A large part of the work I do is about keeping negativity out of our life. It wasn’t until I wrote the previous post about moving past stress that I finally decided to read all the media, posts, and comments flying around about Dr. Drew and his comments regarding endometriosis. I very much feel the situation relates to learning how to move past stress.
One of the steps I listed for easing stress and keeping negativity out of our life is to Let Go Of What Other People Think. Today, the question becomes…How?
I find this Dr. Drew situation to be the perfect example, and a tricky one as well. Now, it is one thing if some random person made the misguided comment, but a celebrity talk-show host and doctor made a comment about a handful of diseases, including endometriosis, being “garbage diseases”. That feels hurtful, and hurtful to A LOT OF WOMEN. <<If you are interested in hearing the original podcast
, click here.>>
How do we let our voices be heard without becoming overwhelmed, overly irritated, and angered by the situation? As I watched the furry created by Dr. Drew’s misstep, I could feel the hurt felt by so many, and how the work I do could help the EndoSister community move past the negativity.
How to Let Go of What Other People Think:
It’s just one person. Realizing that we are all human, and are all ONE out of billion people on the planet helps put things in perspective. Although Dr. Drew is an M.D. and has a large platform of listeners makes his impact seem larger than just one person, but in reality, he is just one person who said something pretty insensitive. What’s amazing is in the wake of his stupidity, some of the most influential people in the endometriosis community stepped up and created movement around awareness and education for the disease. <<click here to hear Dr. Seckin and Dr. Drew’s discussion>> Dr. Seckin took the opportunity to not only set the record straight, but educate Dr. Drew and his audience on the complexity of the disease, the complexity of treatment options, and to discuss current state of the disease.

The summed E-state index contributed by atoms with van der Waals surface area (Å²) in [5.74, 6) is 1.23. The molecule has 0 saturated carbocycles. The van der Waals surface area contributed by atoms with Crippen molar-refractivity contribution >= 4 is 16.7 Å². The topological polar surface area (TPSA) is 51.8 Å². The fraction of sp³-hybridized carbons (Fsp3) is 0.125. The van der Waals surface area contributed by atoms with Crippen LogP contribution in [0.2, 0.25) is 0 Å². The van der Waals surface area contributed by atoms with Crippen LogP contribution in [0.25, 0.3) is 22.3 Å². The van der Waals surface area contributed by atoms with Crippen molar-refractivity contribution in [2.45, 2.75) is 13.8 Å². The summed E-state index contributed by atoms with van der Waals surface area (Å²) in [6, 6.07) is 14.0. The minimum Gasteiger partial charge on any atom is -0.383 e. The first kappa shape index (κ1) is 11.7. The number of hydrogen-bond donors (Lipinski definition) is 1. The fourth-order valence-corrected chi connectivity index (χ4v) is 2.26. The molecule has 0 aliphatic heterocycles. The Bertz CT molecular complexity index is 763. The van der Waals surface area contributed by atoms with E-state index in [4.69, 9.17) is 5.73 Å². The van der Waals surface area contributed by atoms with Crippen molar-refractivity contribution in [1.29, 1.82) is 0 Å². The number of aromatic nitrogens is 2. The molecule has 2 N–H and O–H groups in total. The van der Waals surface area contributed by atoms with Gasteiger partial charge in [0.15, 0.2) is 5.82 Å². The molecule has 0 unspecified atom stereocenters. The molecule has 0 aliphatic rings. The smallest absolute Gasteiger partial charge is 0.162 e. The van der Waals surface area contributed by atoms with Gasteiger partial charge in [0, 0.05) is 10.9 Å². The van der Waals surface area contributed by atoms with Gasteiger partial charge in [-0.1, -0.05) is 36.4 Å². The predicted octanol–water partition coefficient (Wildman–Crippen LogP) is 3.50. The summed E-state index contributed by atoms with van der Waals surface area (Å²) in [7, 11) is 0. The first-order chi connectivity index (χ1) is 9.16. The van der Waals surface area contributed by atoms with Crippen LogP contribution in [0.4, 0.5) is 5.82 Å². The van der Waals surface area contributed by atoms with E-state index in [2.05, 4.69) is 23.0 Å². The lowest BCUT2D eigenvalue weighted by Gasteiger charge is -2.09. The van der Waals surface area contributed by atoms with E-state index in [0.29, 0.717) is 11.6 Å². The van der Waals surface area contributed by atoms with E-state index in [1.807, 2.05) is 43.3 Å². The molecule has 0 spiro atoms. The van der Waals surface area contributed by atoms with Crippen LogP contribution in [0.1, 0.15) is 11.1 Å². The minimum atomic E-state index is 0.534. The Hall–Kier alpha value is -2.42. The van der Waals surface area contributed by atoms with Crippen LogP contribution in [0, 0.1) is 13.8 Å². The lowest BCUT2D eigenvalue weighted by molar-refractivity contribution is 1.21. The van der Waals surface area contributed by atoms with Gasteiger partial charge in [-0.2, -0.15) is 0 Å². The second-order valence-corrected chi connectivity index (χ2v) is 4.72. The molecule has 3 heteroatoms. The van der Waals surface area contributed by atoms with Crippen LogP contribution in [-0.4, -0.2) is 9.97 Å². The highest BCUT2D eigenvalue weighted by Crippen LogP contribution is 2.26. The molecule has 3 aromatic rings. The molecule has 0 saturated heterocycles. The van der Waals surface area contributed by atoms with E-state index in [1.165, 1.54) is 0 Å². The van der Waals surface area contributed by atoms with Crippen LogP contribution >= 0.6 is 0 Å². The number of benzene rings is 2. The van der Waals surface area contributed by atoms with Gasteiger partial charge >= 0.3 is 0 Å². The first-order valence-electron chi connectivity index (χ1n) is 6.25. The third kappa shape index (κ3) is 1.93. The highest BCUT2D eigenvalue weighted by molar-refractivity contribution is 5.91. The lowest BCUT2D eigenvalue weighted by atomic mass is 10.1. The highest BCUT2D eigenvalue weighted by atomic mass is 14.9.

Practice Compassion. In Dr. Brene Brown’s Book, “I Thought it was Just Me” her chapter Practicing Compassion in a Culture of Blame discusses how stereotypes and labeling are hurtful and shaming for both individuals and collectively, and limit our ability to build connections. We can learn from Dr. Drew’s mistake of labeling ALL mentioned diseases as garbage bag diseases. He could have shown compassion by reiterating that in this situation for the caller’s fiancé it appears that…and then go on and give his opinion.
In the same manner, Brene Brown talks about responding with compassion instead of anger. It saddened me to read an immense number of extremely angry and hateful responses in this situation. HOW we respond to a situation says more about ourself than it does the other person. Which leads me to the last suggestion…
Don’t take it personally. Easier said than done, right? I love the quote, “You can’t change what people say, all you can do is change how you choose to react.” Take a step back to remember that, regardless of Dr. Drew’s misstep, endometriosis is a pathologically diagnosed chronic disease that affects 1 and 10 women. In that moment, his verbiage could have been chosen more carefully. And in the aftermath, many other comments could have been crafted more carefully as well.
If your blood was boiling, and you’d like to learn how to move past other negative situations faster, join me for my upcoming class on Stress and Negativity. At the beginning of June I will be teaching the course – Get Off the Negativity Train – 10 Steps to Let Go of Stress and Negativity, and Move Towards a Positive Life.
Join Me! Sign Up, and get started towards a more positive life.